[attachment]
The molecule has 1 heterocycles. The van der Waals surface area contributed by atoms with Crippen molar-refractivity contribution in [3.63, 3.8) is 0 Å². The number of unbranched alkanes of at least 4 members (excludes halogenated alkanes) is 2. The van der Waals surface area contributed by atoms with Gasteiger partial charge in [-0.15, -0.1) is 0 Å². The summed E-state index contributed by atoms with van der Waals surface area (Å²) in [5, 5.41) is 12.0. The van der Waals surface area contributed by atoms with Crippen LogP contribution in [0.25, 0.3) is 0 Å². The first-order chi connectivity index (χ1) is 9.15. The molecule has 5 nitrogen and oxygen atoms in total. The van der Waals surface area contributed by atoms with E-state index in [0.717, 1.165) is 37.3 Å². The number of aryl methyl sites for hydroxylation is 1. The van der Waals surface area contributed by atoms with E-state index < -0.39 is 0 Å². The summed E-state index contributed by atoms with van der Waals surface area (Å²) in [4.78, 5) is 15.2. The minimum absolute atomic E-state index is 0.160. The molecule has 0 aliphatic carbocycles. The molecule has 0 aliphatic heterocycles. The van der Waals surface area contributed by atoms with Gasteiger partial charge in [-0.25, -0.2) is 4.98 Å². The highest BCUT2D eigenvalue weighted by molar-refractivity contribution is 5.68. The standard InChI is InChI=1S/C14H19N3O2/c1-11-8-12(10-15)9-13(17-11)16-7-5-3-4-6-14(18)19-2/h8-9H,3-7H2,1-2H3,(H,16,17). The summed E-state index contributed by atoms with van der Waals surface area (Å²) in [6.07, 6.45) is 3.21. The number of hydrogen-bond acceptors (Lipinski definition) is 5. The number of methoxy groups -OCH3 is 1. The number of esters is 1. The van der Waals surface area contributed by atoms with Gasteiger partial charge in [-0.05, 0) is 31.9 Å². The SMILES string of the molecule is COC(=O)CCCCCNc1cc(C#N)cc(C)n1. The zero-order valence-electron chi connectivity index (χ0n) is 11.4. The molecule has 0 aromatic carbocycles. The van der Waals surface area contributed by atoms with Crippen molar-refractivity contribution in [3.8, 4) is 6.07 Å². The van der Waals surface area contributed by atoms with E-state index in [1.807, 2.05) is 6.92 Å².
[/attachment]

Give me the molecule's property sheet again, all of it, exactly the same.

The molecule has 1 heterocycles. The van der Waals surface area contributed by atoms with Crippen molar-refractivity contribution in [3.63, 3.8) is 0 Å². The number of unbranched alkanes of at least 4 members (excludes halogenated alkanes) is 2. The van der Waals surface area contributed by atoms with Gasteiger partial charge in [-0.15, -0.1) is 0 Å². The summed E-state index contributed by atoms with van der Waals surface area (Å²) in [5, 5.41) is 12.0. The van der Waals surface area contributed by atoms with Crippen LogP contribution in [0.25, 0.3) is 0 Å². The first-order chi connectivity index (χ1) is 9.15. The molecule has 5 nitrogen and oxygen atoms in total. The van der Waals surface area contributed by atoms with E-state index in [0.717, 1.165) is 37.3 Å². The number of aryl methyl sites for hydroxylation is 1. The van der Waals surface area contributed by atoms with E-state index < -0.39 is 0 Å². The summed E-state index contributed by atoms with van der Waals surface area (Å²) in [4.78, 5) is 15.2. The minimum absolute atomic E-state index is 0.160. The molecule has 0 aliphatic carbocycles. The molecule has 0 aliphatic heterocycles. The van der Waals surface area contributed by atoms with Gasteiger partial charge in [-0.25, -0.2) is 4.98 Å². The highest BCUT2D eigenvalue weighted by molar-refractivity contribution is 5.68. The standard InChI is InChI=1S/C14H19N3O2/c1-11-8-12(10-15)9-13(17-11)16-7-5-3-4-6-14(18)19-2/h8-9H,3-7H2,1-2H3,(H,16,17). The summed E-state index contributed by atoms with van der Waals surface area (Å²) in [6.07, 6.45) is 3.21. The number of hydrogen-bond acceptors (Lipinski definition) is 5. The number of methoxy groups -OCH3 is 1. The number of esters is 1. The van der Waals surface area contributed by atoms with Gasteiger partial charge in [-0.05, 0) is 31.9 Å². The SMILES string of the molecule is COC(=O)CCCCCNc1cc(C#N)cc(C)n1. The zero-order valence-electron chi connectivity index (χ0n) is 11.4. The molecule has 0 aromatic carbocycles. The van der Waals surface area contributed by atoms with Crippen molar-refractivity contribution in [3.8, 4) is 6.07 Å². The van der Waals surface area contributed by atoms with E-state index in [1.807, 2.05) is 6.92 Å².